There certainly are reasons to own a Titan for 1080p gaming, provided you have the coin.

February 22, 2013 | 09:20 PM - Posted by icebug

I am really liking the new charts and all except it is a little hard to read the names of the cards on the frametime charts. Would be nice to have a little bit of a larger font on those.

February 23, 2013 | 10:13 AM - Posted by Anonymous (not verified)

Well done
That's what I always say there is a problem on graphics cards that No transfers true FPS
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February 23, 2013 | 04:08 PM - Posted by Qiplayer (not verified)

If you test a card such this without using 3 hd screens you (in my opinion) missed the point.

February 23, 2013 | 07:27 PM - Posted by elel (not verified)

What about GPGPU benchmarks? Is that still coming, or did I miss the article with them? But, thanks for the review!

February 24, 2013 | 12:25 AM - Posted by ME (not verified)

With this test you become number 1 website !

February 24, 2013 | 01:52 AM - Posted by nabokovfan87

I really don't understand the point of this card. I get it, it has lots of cores, but that isn't really reflected in any normal use. It would make sense for CAD type application, rendering video with GPU acceleration, folding, etc. As far as useability, it just seems like $1k of graphic card made for having a LOT of VRAM for high resolutions, but the price sort of makes it not "worth" that.

If I was reading the specs, comparing them to the 680/7970 and looking at those prices, I would find it really hard to justify the difference if you weren't looking at VRAM. Architecturally it has more "stuff", but isn't really a major shift.

680: 1536 cores @ 1000 MHz
Titan: 2688 cores @ 836-876 MHz

That gives you the same, less, or 10-20 AVG FPS more based on the charts (sleeping dogs being the example of above, dirt 3 isn't worth discussing because f/r is so high on these cards).

I don't really know where I'm going with this, but hopefully some amount of a point has come across. What on earth is this card for?

Ryan: Side note, is it possible to add a Blu-Ray or HD video render test with GPU acceleration on your benchmarks? It seems like something worthwhile to demonstrate when you having something like this where the product may be meant for uses other than gaming.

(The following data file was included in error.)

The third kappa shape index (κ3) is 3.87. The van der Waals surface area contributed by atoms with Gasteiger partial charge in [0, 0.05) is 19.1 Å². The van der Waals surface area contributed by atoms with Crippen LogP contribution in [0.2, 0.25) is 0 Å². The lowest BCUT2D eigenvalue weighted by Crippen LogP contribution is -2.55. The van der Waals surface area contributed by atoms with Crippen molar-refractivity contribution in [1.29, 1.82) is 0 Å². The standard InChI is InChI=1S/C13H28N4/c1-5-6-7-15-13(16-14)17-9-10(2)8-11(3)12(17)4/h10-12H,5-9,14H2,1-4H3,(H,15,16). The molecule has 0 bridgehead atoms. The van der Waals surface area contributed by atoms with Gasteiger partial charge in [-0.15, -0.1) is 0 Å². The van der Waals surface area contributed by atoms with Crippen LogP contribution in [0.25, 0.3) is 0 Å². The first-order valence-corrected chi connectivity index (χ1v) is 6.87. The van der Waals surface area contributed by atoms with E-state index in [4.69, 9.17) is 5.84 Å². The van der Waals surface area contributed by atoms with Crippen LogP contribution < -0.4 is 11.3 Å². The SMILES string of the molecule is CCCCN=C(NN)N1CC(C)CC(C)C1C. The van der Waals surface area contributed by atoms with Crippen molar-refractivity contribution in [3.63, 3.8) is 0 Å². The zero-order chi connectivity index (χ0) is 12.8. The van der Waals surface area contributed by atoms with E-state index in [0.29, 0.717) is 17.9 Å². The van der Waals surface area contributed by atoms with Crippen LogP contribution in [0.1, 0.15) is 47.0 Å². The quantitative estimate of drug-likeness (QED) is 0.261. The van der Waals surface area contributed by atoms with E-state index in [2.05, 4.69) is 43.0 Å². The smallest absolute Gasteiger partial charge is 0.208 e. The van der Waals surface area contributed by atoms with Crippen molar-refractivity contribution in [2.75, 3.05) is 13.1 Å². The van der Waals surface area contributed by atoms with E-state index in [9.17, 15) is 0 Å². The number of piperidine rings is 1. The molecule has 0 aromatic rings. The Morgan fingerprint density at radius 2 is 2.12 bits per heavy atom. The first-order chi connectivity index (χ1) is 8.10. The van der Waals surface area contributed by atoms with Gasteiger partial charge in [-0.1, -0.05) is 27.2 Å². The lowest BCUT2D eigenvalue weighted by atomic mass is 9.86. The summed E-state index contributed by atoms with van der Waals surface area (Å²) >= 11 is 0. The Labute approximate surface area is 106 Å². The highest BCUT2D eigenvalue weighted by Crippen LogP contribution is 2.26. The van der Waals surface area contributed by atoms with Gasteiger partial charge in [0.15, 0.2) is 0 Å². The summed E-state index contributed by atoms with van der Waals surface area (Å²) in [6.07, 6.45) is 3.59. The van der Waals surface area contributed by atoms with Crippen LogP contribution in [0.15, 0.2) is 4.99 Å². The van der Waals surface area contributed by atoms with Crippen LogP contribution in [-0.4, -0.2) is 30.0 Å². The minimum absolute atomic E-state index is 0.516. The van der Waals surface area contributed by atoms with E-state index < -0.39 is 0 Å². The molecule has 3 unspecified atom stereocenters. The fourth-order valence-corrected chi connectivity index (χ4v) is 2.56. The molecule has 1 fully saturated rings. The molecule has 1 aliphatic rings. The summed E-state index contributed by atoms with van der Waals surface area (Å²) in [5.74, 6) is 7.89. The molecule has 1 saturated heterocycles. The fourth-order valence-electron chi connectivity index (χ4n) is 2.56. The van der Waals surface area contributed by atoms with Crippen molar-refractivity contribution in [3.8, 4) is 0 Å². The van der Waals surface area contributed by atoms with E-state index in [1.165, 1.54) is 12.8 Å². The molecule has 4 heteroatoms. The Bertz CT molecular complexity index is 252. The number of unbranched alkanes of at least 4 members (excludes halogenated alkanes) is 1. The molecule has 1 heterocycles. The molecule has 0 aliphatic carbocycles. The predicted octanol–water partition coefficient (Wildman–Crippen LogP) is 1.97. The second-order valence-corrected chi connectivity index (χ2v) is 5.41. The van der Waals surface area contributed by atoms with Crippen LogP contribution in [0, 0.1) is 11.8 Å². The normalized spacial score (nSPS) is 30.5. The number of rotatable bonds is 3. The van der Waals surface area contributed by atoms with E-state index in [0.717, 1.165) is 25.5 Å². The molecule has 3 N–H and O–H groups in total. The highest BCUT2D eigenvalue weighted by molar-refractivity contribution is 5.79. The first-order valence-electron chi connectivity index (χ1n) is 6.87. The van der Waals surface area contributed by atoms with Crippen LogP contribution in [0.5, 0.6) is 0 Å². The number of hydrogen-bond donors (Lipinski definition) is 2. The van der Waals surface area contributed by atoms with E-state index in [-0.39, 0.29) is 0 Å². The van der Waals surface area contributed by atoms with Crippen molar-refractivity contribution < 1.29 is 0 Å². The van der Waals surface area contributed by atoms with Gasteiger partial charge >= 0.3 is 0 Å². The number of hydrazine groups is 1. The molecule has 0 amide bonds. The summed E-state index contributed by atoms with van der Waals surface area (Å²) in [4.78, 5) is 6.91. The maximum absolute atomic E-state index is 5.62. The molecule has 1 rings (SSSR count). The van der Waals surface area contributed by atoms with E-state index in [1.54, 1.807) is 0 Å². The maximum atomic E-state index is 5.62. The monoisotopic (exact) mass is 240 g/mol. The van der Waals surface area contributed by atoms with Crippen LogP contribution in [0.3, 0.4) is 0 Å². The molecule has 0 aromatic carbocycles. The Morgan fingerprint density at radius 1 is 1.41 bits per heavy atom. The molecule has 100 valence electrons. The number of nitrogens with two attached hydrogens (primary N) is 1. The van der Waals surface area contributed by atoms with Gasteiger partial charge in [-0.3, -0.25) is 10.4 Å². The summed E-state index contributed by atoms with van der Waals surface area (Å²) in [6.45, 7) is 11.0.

February 25, 2013 | 04:15 PM - Posted by HeavyG (not verified)

I just didn't see this the same at all. The 680 vs the Titan isn't even close. Other than being "single GPU", they aren't even in the same class.

This card brings a LOT of different stuff to the table, such as the new GPU boost, focus on acoustics (if that is your thing), and temp control. I thought the 690 was a big breakthrough, but the Titan probably impressed me more than the 690 did on release.

February 27, 2013 | 11:39 PM - Posted by nabokovfan87

Game: AVG FPS(680 / Titan / 7970)
----------------------------------
FC3: 40.6/39.5/32.7
Crysis3: 30.1/41.6/30.6
Sleeping Dogs: 42/63.7/53.2

It depends on the game, but like I said earlier, it isn't about gaming performance at all. From what Ryan said on tekzilla the main point of titan is the actual physical issues behind it's fabrication and how THAT will be a big thing for the future of hardware or gives some insight or something.

I think it would be really interesting to see some BD decode testing.

February 24, 2013 | 05:41 AM - Posted by Pete (not verified)

Definitely the best Titan review out the PCPER! Excellent job guys! Frame Time analysis is invaluable!!!

Question:

What did you have your 3960X clocked at for benchmarks?

Wondering about Titan SLI scaling.....

February 24, 2013 | 07:49 AM - Posted by Pete (not verified)

Ryan can you please review frame-times in BF3 @ 5760x1080 with Titan, SLI, & 3-way SLI.

My currents 670s stutter with MSAA turned on even though vram not close to max.

Your frame-time review will be the determining factor if i get the Titans or not.

February 25, 2013 | 06:22 AM - Posted by Anonymous (not verified)

Wow - seems this site got big money from nvidia !

Did the same test they did and had no differences in framerate whatsoever for amd cf.
If you want to call me biased - go right ahead - I have pcs with nvd cards and pcs with amd cards - I don't care about the manufacturer, I only care about bang for the buck and titan is a huge bust - two 7970s (680$) outperform a titan (1000$), so for me there is no question about what to get.

February 25, 2013 | 03:28 PM - Posted by Jeremy Hellstrom

Which DVI capture cards were you using? 

... and where is my cheque NVIDIA!

February 26, 2013 | 11:03 AM - Posted by Anonymous (not verified)

Deltacast Delta-dvi